Tuesday, September 2, 2014

Yolo Hospice: Listening is at the core of grieving

From page A4 | April 21, 2013 |

Yolo Hospice bereavement staff particularly, but also the nurses, social workers and spiritual care counselors, are considered experts on coping with grief because of their training and through their personal experience in hospice.

Every year, Yolo Hospice cares for about 540 patients with life-limiting illness. The Yolo Hospice staff grows close to, works with and cares for nearly that many patients who die every year. What is not always acknowledged is that the Yolo Hospice staff grieves the loss of their patients, too. They support each other with the same recommendations for coping with grief that they offer to patients’ loved ones and those in the community who are bereaved.

Yolo Hospice staff members support each other with hugs, conversation, therapeutic humor and listening. Listening is possibly the most important because at the core, what they recommend and practice themselves is the expression of grief, which can take many forms.

The Yolo Hospice chaplains hold a weekly meeting to celebrate the lives of and remember every patient who has died that week.

“Most of the patient care staff attends these memorials,” said Penny Adams, chaplain. “We light a candle for each patient. The time and ritual help the staff reflect on their grief instead of bottling it up. They can light candles for friends and relatives if they wish.”

Every November the staff holds a memorial for the loved ones of patients who have died during the course of the year. At the annual memorial, patients and the loved ones of those in the community who have participated in bereavement groups are remembered.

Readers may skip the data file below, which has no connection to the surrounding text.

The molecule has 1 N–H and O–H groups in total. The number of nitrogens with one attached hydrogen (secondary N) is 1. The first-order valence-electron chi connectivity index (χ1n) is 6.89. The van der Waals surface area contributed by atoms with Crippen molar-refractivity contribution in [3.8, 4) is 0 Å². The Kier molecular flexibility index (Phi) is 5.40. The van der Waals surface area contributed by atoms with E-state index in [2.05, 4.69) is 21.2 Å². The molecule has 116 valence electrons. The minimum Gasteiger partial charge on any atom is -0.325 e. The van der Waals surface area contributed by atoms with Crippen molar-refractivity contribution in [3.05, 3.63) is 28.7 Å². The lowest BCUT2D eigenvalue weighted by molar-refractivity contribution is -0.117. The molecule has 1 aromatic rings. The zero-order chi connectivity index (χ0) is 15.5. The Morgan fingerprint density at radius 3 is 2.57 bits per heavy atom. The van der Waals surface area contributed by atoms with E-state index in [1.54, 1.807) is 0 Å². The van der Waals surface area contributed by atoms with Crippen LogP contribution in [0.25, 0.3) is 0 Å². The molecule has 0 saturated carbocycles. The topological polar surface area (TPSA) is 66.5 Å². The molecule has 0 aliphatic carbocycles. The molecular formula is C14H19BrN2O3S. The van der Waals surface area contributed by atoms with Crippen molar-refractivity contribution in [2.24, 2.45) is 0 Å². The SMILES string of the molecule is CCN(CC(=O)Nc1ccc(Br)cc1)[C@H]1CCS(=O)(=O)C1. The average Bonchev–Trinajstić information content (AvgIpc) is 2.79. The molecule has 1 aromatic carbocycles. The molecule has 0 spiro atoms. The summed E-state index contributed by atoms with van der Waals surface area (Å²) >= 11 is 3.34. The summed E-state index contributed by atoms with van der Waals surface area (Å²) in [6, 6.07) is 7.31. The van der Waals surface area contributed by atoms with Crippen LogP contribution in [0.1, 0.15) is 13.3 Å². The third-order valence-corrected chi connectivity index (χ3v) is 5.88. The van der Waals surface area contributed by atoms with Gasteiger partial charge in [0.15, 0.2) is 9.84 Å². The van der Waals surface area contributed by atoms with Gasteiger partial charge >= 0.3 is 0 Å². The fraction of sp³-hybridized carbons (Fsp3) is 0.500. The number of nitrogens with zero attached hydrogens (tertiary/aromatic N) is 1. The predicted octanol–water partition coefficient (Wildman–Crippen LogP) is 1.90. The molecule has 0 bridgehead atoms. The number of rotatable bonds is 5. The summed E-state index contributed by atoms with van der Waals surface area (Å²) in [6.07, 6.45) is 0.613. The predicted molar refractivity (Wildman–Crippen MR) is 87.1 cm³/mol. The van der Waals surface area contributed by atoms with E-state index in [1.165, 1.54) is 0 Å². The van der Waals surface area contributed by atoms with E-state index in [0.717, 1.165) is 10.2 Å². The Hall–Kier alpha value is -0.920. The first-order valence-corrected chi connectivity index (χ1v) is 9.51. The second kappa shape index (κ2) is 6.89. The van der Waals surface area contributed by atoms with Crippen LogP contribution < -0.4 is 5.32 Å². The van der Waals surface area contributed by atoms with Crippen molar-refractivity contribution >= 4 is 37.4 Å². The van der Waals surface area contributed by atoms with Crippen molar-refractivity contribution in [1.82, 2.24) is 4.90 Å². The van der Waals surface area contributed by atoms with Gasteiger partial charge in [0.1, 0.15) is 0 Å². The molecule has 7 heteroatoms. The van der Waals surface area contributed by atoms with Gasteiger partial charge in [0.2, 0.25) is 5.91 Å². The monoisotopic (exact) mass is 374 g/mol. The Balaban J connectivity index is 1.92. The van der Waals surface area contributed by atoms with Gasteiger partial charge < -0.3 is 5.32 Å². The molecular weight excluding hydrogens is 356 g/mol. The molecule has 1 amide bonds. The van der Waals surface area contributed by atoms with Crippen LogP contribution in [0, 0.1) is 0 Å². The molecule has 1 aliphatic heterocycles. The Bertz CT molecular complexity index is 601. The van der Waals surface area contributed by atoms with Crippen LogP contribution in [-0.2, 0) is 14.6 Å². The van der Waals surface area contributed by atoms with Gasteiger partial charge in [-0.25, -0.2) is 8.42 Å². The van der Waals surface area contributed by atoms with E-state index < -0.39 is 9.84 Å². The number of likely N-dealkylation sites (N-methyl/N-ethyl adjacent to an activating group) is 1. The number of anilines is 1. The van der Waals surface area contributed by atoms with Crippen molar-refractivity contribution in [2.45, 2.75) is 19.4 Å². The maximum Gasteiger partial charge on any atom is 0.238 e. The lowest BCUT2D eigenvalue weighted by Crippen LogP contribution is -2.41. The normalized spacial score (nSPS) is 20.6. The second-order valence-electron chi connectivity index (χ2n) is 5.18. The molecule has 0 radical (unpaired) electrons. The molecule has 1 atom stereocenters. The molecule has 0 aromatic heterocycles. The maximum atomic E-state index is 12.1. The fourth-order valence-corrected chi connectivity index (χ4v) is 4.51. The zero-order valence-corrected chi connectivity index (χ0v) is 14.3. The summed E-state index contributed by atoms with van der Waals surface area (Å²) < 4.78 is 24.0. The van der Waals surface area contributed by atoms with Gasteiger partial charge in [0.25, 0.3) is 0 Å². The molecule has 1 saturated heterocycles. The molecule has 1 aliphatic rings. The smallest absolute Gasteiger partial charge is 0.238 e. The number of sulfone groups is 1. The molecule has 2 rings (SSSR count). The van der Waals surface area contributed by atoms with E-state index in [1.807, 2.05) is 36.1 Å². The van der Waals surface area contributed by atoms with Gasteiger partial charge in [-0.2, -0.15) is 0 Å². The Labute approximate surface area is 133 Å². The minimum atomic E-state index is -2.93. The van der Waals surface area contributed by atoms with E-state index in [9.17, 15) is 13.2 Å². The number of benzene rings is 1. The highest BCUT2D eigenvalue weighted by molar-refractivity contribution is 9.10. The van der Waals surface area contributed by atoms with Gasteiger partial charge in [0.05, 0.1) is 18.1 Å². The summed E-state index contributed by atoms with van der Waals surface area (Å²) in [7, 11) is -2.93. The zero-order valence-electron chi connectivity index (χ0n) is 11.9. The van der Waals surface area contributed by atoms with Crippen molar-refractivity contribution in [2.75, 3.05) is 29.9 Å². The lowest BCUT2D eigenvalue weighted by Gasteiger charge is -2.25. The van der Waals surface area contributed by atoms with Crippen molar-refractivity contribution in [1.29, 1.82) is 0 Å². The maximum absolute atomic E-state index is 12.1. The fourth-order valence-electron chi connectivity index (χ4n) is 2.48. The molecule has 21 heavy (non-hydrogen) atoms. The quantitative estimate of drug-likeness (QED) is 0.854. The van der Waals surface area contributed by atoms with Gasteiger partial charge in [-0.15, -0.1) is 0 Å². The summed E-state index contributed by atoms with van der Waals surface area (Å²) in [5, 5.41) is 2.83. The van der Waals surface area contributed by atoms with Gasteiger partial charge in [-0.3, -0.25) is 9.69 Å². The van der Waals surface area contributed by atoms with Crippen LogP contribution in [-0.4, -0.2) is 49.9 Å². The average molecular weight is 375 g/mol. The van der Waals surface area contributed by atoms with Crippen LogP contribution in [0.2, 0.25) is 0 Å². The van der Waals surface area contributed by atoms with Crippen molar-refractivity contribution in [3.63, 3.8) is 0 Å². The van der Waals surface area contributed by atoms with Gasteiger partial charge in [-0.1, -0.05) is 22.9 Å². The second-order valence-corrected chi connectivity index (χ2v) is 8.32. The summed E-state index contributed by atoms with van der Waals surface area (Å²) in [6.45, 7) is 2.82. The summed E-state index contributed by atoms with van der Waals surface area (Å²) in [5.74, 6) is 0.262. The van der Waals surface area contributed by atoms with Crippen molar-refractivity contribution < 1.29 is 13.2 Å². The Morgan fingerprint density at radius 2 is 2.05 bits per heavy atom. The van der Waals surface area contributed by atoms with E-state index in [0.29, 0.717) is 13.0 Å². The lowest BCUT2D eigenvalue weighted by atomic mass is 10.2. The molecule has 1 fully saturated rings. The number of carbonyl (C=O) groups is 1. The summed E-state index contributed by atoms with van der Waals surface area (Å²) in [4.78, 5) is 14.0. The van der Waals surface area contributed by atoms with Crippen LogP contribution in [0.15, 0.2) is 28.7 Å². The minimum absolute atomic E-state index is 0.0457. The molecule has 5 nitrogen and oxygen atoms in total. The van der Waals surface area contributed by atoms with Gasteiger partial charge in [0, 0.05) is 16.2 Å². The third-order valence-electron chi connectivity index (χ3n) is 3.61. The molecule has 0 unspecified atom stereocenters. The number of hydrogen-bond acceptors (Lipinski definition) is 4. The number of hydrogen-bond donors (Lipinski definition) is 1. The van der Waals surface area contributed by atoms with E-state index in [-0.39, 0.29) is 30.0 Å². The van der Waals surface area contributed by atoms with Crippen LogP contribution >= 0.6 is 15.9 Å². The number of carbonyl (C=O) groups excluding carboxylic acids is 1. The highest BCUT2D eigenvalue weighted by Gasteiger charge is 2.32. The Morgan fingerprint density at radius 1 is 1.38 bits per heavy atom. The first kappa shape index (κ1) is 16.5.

Volunteers are considered part of the staff. They are welcome, even integral, at these events. In addition, the volunteers have two opportunities to get together to learn and support each other every month.

“At our meetings, volunteers can light a candle for patients or loved ones who have died that month. I also suggest that they may want to develop a personal ritual as a part of their grief process,” said Anne-Marie Flynn, volunteer services manager. “One of our volunteers recently dedicated a night out dancing to one of her patients and then wrote to tell me:  ‘It was the first time I ever danced for someone else … when I carried them in my mind, they were heavy, but when I carried them in my heart, they were weightless. And when I stopped dancing, I said my goodbyes and let them go.’

“This ritual worked for this volunteer and is a great example of the ways ritual can be both unique and personal, or simple and universal like lighting a candle.”

For 20 years, Margie Dodson, Hospice R.N., has been writing out her grief. Every year, she takes a short vacation to the beach and spends it writing about her patients. She needed quiet time, and privacy to grieve and honor each patient. Last year, she put her collection of remembrances into a book called “The Last Visit, Reflections of a Hospice Nurse.”

Yolo Hospice is home to the Barbara Frankel Memorial Library. The library holds more than 700 titles to help grieving adults and children, including Dodson’s book. The library’s books, periodicals, support pamphlets, CDs and DVDs provide support, guidance and comfort to staff and the public.

In addition, many of the staff at Yolo Hospice regularly meet with outside counselors. The staff considers it responsible, professional self-caring to make sure they are dealing as well as possible with their own grief.

When asked why they continue to work and serve where they must cope with their own grief, the answers seem to all be much like these two responses:

In the first line of her book Dodson says, “As a hospice nurse, I have been honored to share in the living, dying and death of the most extraordinary ordinary people.”

Janet Mueller, Yolo Hospice chaplain said, “It is a blessing to do this work and we are given what we need to do it. After nine years, I know I am exactly where I’m meant to be.

“What I would tell anyone who is grieving is that it takes time,” Mueller said. “It will not always feel this way. You are not crazy. There are people who understand and who are waiting to help you.”

If want assistance through learning or expression of grief, please call 800-491-7711, 530-601-5756 or visit the website at www.yolohospice.org to get more information on the resources available.

— Mary Odbert is Yolo Hospice’s public relations representative. Her column is published monthly.



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